Home Security Proofpoint 2016 malware report – bigger, faster and more to come

In Q4, 2016 the largest email phishing campaign was 6.7 times the largest in Q3 and fraudulent social media accounts increased by 100%. These are just two findings from Proofpoint’s 2016 year in review.

The report covers intelligence gathered from billions of emails, social media posts, and malware samples. Its conclusion, if a little understated, is, “We continue to see sophisticated threats across three primary vectors: email, social media, and mobile.”

The key takeaways can best be described as bigger, faster and more. They include:

  • Q4’s largest malicious email campaign was 6.7 times larger than Q3’s biggest. Both campaigns used zipped JavaScript attachments distributing Locky, representing the rapid increases in Locky campaign volumes, especially those using compressed files and attached scripts instead of macro-laden documents.
  • Hundreds of thousands of mobile devices were potentially exposed to malvertising, ad redirection, and potential attack vectors via DNSChanger EK. This didn’t rely on device vulnerabilities but rather SOHO router exploits that then exposed all connected devices via DNS redirection.
  • About 4500 mobile apps associated with the summer Olympics and sponsor brands were risky or malicious. Threats in both the mobile and social spaces frequently track major events and popular phenomena; risky apps that potentially leak data are commonplace on both major mobile platforms.
  • Fraudulent accounts across social channels increased by 100% from the third to fourth quarter of 2016. These accounts may be used for phishing, social spam, malware distribution, and more.
  • Social media phishing attacks increased 500% from the beginning of 2016 to end of 2016. This includes angler phishing that intercepts customer support channels on social media.

Cyber criminals follow the money – attacks that yield the most return for the least effort, Proofpoint claims.

Still, phishing has cut through due to the human element and by increasing numbers, it increases return. Locky ransomware was the main payload (70%) delivered increasingly by malicious JavaScript attachments.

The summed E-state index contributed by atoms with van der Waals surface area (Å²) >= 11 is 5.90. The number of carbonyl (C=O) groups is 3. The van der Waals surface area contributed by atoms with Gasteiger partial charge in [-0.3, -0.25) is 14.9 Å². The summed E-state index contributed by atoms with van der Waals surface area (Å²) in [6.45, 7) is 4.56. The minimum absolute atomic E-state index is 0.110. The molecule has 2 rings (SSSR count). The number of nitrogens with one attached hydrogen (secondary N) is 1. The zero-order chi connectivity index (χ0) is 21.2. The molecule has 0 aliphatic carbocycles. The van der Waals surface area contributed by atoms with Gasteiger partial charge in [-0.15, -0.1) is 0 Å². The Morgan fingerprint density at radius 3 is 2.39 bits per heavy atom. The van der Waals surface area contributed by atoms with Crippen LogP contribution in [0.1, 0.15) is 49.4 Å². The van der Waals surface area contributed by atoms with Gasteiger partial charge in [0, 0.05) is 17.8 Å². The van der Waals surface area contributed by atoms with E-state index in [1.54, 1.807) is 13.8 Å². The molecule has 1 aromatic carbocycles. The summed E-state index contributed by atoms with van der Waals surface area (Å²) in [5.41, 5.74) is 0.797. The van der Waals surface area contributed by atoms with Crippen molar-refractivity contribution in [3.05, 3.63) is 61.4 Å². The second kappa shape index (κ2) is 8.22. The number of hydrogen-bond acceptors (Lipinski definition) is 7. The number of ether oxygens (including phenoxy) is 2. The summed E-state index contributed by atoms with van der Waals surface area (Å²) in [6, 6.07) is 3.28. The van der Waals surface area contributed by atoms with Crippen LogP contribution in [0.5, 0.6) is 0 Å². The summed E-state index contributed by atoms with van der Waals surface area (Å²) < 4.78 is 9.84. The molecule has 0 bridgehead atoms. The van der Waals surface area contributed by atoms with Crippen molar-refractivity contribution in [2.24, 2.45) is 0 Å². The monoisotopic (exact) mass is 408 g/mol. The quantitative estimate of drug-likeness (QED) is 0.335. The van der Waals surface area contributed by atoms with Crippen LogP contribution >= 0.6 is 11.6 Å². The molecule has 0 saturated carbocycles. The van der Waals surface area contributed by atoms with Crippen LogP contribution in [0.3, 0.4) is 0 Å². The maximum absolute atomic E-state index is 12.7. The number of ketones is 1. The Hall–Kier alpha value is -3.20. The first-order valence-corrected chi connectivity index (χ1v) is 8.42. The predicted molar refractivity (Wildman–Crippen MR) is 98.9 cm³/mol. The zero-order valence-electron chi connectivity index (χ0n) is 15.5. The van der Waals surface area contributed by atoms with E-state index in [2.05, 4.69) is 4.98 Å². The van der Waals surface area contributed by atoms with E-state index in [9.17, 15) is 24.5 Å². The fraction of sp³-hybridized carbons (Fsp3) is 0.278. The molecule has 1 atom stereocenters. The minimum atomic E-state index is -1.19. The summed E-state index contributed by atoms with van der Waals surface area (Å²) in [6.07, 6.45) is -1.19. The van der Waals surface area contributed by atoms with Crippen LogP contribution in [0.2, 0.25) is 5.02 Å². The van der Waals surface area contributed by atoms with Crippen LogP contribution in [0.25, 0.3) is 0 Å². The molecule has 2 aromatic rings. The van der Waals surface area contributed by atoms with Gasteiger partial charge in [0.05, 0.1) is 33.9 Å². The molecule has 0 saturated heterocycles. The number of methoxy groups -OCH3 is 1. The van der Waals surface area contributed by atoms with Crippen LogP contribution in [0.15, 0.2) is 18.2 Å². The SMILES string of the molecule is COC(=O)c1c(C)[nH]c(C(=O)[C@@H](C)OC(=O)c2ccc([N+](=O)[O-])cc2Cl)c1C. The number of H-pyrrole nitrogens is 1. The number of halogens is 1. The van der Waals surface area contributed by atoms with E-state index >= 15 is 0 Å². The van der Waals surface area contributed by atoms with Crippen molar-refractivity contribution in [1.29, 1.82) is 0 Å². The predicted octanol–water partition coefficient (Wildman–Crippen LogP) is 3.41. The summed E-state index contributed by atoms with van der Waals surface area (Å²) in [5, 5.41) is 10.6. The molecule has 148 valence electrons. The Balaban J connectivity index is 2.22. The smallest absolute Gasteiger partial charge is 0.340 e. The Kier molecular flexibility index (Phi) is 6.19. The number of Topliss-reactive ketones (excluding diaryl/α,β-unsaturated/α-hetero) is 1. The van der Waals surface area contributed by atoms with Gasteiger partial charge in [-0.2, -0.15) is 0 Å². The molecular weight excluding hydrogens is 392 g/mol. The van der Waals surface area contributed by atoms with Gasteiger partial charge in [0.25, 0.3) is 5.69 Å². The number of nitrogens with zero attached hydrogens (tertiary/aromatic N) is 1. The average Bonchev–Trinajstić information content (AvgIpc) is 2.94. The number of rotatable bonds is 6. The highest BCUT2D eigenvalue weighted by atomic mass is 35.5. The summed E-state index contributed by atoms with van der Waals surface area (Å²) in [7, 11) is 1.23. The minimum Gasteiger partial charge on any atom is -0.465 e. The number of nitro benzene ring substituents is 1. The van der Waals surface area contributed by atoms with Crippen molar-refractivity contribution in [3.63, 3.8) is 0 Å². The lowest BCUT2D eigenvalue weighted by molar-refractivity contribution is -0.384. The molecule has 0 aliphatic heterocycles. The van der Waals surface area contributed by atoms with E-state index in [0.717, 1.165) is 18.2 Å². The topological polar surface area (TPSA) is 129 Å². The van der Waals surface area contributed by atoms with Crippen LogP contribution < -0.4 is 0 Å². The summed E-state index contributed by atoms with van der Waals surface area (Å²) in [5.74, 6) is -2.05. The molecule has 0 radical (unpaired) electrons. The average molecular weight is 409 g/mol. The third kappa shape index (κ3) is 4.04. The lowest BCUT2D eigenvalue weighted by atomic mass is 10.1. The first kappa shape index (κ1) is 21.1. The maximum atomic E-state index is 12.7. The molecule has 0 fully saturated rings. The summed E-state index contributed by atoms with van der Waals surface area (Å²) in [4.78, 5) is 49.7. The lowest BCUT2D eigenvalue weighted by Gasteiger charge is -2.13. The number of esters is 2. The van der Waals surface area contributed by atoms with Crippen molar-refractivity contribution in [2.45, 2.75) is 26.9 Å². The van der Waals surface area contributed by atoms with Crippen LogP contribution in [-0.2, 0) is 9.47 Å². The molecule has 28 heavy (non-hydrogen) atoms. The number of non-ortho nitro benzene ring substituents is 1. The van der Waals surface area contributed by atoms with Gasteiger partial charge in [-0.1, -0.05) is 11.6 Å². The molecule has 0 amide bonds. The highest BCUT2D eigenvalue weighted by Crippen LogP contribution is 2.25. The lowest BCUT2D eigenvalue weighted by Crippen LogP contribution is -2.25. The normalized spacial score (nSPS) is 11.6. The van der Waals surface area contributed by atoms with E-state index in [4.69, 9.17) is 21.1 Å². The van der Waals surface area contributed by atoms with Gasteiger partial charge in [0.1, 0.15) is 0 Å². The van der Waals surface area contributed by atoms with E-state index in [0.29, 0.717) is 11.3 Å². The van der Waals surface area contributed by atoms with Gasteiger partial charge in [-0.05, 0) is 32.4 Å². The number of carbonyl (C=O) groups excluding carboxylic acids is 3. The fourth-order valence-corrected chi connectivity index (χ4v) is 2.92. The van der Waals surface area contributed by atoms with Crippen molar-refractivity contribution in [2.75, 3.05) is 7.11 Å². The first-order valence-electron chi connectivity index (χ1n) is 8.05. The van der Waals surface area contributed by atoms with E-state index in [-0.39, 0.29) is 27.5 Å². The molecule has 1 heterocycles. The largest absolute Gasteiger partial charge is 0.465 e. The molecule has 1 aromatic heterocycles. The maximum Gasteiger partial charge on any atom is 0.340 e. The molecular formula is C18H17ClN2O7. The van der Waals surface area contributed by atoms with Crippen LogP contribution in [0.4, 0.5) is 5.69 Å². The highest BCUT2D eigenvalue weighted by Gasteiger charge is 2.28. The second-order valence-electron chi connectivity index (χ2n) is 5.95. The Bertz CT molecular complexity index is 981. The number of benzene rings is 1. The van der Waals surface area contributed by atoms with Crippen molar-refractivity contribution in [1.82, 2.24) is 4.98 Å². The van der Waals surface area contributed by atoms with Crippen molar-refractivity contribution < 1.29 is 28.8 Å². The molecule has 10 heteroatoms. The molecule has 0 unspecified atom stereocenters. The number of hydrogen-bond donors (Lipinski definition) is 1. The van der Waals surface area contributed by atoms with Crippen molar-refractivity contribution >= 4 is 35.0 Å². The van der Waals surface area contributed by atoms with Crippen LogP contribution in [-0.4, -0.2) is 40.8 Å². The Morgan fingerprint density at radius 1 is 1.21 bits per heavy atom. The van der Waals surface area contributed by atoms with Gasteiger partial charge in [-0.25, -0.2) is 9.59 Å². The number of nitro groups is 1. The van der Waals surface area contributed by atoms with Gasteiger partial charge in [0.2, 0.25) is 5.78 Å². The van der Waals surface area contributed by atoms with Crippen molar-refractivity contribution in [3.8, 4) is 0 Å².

So too did business email compromise (BEC) attacks evolve as attackers found new ways to impersonate executives and trick victims into sending money or sensitive data. Proofpoint recorded a 62% reply to a spoofing email rate and a 37.1% to a display name that did not match the real email name.

But the market for exploit kits — easy-to-use tools for exploiting Windows desktop and server system vulnerabilities — fell below Q1 levels.

Exploit kits targeting mobile devices and Internet-of-things (IoT) devices such as home Internet routers emerged, reflecting the growing availability of exploitable vulnerabilities.

Mobile had a “rapid evolution” in Q4, mainly in serving malvertising and gaining information. There is some evidence that an infected device can also infect a vulnerable home router resulting in desktop browser redirection, malvertising, and popups. The main danger is from fake apps and side-loading unauthorised apps.

Social media also saw rapid spikes in malicious activity around major events and popular trends. Negative, damaging, and malicious content increased dramatically on social channels. This activity included “angler phishing,” a term used to describe attacks that involve fake customer-support accounts that trick people seeking help into handing over their login credentials and other information. These threats all demonstrate strong ROI for attackers.

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Ray Shaw

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Ray Shaw ray@im.com.au  has a passion for IT ever since building his first computer in 1980. He is a qualified journalist, hosted a consumer IT based radio program on ABC radio for 10 years, has developed world leading software for the events industry and is smart enough to no longer own a retail computer store!

 

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